“I had no idea there would be such a huge market of people who wanted farm-fresh food,” he acknowledged. “We quickly found out there was demand for egg layer chickens for soup. We sell these soup chickens and use that money to go buy new young chickens, so that way we have new chickens for eggs.”

Recently, Lima and his crew began processing their chickens on-site. They now process 75 broilers each week and sell frozen chickens from December through March. Working with other savvy farmers in the area, he quickly diversified his product lines to include smaller artisan food producers.

“Anything we sell here, we also eat,” Lima explained. “People are willing to pay more for good, farm-raised food products.”

All of his farm-raised pork is processed at Nello’s Specialty Meats in Nazareth, PA, about an hour away. “He is a real artisan-type processor,” Lima said. “You can open up our freezer case and you’ll find pork roll and about 15 varieties of sausage in there. We also have a person nearby who makes chicken pot pies for us, and they’re incredibly good. We have another person who makes beef broth and chicken broth from bones.”

Lima said he sells about four beef cattle each month now, “and we breed our own, so we know the genetics of what we’re getting. If you buy an animal, it might be more genetically inclined to prefer grain, and you’re trying to finish it with grass. Certain cows are made to gain five and six pounds a day on grain, so if you take that animal and put it on grass it really struggles because it wants so much more than I can give it. It doesn’t do as good a job for you. That’s why we raise our own, and they’re mainly Black Angus.”

His flocks of chickens are raised free-range in outdoor pastures, except in winter months when they’re moved to spacious greenhouses that provide access to the outdoors.

Candidly, Lima noted there’s not much infrastructure to support livestock farmers around the Garden State anymore. He has to go to Lancaster, PA, to get equipment and supplies much of the time, although he noted the Bell Meade Co-Op still remains nearby in Hillsborough.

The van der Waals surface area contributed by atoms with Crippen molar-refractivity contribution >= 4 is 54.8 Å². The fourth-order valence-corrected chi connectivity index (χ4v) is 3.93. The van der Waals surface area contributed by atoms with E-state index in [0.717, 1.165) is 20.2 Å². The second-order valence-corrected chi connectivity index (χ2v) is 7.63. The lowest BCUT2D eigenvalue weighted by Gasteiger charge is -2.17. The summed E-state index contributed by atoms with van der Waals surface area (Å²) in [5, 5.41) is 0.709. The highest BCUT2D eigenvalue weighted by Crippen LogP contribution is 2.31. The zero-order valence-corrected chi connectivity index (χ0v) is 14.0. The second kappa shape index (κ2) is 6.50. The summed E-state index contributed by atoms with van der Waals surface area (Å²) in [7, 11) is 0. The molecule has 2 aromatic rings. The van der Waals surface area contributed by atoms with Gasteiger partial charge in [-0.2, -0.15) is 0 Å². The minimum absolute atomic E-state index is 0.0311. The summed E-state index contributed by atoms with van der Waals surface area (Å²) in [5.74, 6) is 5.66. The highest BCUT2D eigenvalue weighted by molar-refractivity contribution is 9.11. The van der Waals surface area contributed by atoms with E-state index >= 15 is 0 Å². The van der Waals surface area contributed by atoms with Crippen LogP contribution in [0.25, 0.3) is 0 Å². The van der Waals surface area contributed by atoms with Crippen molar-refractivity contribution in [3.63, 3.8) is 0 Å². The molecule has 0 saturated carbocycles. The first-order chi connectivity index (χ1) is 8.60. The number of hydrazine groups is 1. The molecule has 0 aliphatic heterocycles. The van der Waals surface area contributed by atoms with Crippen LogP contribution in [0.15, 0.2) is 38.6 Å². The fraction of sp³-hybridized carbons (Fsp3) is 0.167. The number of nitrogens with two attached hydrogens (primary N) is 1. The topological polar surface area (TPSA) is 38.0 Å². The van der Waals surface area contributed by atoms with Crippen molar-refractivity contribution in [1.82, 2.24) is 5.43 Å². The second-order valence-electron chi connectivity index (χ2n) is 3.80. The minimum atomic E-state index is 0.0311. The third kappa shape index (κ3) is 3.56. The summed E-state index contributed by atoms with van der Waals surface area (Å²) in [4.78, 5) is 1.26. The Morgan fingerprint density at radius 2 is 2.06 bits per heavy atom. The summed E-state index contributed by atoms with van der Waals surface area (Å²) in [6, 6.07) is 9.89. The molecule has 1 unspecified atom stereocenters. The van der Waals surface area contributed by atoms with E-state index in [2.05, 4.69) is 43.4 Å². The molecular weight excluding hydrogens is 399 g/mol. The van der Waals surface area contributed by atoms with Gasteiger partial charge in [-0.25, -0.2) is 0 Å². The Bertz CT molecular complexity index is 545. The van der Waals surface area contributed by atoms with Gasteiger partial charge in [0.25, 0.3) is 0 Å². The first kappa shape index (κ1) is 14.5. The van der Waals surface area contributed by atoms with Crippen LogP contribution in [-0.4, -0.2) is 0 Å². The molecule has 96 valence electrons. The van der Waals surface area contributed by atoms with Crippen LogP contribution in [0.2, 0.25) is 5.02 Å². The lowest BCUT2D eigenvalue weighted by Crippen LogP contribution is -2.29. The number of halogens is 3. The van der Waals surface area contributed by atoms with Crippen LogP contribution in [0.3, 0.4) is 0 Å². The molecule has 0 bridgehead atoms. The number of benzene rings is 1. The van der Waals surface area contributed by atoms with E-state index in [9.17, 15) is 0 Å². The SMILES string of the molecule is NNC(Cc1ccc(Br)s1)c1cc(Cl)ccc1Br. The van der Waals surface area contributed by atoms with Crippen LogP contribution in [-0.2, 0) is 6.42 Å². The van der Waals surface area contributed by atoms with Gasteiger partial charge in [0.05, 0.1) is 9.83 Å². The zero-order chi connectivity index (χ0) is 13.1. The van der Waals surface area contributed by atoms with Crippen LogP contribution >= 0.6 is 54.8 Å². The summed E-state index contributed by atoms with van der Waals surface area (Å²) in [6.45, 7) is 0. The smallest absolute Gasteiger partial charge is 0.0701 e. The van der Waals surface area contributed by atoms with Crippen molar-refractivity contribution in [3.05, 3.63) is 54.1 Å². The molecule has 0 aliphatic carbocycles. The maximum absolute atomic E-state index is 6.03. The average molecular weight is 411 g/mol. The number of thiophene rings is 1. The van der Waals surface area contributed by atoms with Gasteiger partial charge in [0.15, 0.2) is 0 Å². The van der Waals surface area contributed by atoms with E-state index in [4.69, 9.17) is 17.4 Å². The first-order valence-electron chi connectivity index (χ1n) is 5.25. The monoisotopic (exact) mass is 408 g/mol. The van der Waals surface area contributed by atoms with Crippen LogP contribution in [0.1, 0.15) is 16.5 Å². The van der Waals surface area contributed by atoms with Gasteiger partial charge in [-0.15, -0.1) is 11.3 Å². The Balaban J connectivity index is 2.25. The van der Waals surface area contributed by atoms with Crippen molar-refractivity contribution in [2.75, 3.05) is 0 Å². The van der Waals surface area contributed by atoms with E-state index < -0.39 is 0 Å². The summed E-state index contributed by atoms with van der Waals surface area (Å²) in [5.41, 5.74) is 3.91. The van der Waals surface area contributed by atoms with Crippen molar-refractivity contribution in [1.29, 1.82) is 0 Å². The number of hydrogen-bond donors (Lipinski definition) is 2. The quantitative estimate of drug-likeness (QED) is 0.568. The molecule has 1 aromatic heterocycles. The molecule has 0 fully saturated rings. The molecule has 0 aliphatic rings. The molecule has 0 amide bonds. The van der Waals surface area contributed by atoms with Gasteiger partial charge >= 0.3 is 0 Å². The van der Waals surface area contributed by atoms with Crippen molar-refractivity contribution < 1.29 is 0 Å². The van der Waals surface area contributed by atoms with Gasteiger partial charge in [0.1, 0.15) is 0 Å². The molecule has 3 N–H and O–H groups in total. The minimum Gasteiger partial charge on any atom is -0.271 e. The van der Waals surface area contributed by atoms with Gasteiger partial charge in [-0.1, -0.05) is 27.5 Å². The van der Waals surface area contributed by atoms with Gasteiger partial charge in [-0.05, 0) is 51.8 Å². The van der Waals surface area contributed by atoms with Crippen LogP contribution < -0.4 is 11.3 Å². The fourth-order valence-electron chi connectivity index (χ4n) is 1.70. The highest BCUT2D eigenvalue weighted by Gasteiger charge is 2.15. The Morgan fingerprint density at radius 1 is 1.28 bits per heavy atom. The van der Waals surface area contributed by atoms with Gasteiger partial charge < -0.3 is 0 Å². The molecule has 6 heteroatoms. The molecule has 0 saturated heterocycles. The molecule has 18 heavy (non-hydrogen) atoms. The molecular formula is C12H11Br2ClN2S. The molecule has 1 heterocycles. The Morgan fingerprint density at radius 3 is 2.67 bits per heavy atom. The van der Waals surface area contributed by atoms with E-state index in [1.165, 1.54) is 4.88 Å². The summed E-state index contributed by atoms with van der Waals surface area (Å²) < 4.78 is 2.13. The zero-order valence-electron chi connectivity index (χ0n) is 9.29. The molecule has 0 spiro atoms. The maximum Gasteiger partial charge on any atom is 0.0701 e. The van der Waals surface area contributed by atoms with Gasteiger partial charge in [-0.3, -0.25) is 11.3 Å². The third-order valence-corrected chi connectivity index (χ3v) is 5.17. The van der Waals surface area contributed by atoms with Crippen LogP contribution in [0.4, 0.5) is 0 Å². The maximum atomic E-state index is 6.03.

“When we first started out, we put some signs out and put the farm stand out by the edge of the road. We kept moving it back and so eventually, we built a structure here,” he said. He and his crew made the conscious decision to make sure their livestock were visible – happily enjoying themselves out in the fields – from the driveway.

“The hardest thing was figuring out how many days a week we should we be open. If you’re paying somebody here to watch the store, you have all these costs. Next thing you know, you’re spending all this money on a slow day,” he said, “so we’re constantly trying to figure out where that sweet spot is.”

The farm uses hoop houses and greenhouses to grow their vegetables, but they also bring in vegetables from other smaller farmers in the area.

“We’re always looking for better ways to be doing stuff,” Lima said, adding he’s already created models of how to do chicken farming, egg selling and pig raising operations successfully on a small scale. Like many in the organic farming community, he truly believes in sharing the knowledge he’s picked up on his own and from other supportive area farmers, organic and conventional alike.

Lima has a good handle on Hillsborough’s diverse economic demographics. “I wanted to be selling for my community, for people who make a lot of money and for the people who make less money,” he explained after a tour of his pig, cattle and turkey pastures. “I want to be able to help people feed their kids with good food, so how do I keep the price down so that more people can enjoy this? I don’t want to raise the price – I’m trying to figure out ways to lower the price.

“Our goal is to feed our community,” Lima stated. “We’re not feeding the world here. We’re just feeding our community. If there are enough farmers around the world just feeding their communities, then everybody can enjoy better food. They’ll get sick less, there’s less Alzheimer’s and dementia and the costs for treating all that stuff comes way down.”